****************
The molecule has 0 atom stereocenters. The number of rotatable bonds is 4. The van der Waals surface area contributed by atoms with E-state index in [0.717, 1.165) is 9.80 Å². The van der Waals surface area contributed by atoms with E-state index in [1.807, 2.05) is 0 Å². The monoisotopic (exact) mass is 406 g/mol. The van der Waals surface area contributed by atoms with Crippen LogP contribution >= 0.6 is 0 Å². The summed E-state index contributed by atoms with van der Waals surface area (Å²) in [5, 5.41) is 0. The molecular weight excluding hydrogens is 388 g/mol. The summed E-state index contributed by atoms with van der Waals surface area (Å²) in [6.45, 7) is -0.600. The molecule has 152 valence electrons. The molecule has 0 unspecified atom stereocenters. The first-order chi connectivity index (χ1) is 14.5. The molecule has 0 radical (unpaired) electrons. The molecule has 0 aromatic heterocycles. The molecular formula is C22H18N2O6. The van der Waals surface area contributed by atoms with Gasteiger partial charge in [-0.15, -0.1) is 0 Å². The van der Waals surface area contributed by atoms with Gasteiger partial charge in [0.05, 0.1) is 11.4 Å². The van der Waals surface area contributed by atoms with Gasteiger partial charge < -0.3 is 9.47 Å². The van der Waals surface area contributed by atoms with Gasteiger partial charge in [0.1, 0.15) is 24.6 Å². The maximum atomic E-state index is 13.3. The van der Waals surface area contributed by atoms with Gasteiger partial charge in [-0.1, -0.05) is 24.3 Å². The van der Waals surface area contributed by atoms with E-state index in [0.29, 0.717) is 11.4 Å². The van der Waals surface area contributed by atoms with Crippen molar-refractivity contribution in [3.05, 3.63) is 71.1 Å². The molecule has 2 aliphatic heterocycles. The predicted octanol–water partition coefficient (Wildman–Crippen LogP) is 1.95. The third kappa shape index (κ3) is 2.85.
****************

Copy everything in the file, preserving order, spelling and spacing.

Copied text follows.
The molecule has 0 atom stereocenters. The number of rotatable bonds is 4. The van der Waals surface area contributed by atoms with E-state index in [0.717, 1.165) is 9.80 Å². The van der Waals surface area contributed by atoms with E-state index in [1.807, 2.05) is 0 Å². The monoisotopic (exact) mass is 406 g/mol. The van der Waals surface area contributed by atoms with Crippen LogP contribution >= 0.6 is 0 Å². The summed E-state index contributed by atoms with van der Waals surface area (Å²) in [5, 5.41) is 0. The molecular weight excluding hydrogens is 388 g/mol. The summed E-state index contributed by atoms with van der Waals surface area (Å²) in [6.45, 7) is -0.600. The molecule has 152 valence electrons. The molecule has 0 unspecified atom stereocenters. The first-order chi connectivity index (χ1) is 14.5. The molecule has 0 radical (unpaired) electrons. The molecule has 0 aromatic heterocycles. The molecular formula is C22H18N2O6. The van der Waals surface area contributed by atoms with Gasteiger partial charge in [-0.15, -0.1) is 0 Å². The van der Waals surface area contributed by atoms with Gasteiger partial charge in [0.05, 0.1) is 11.4 Å². The van der Waals surface area contributed by atoms with Gasteiger partial charge < -0.3 is 9.47 Å². The van der Waals surface area contributed by atoms with Gasteiger partial charge in [0.1, 0.15) is 24.6 Å². The maximum atomic E-state index is 13.3. The van der Waals surface area contributed by atoms with Gasteiger partial charge in [-0.1, -0.05) is 24.3 Å². The van der Waals surface area contributed by atoms with E-state index in [0.29, 0.717) is 11.4 Å². The van der Waals surface area contributed by atoms with Crippen molar-refractivity contribution in [3.05, 3.63) is 71.1 Å². The molecule has 2 aliphatic heterocycles. The predicted octanol–water partition coefficient (Wildman–Crippen LogP) is 1.95. The third kappa shape index (κ3) is 2.85.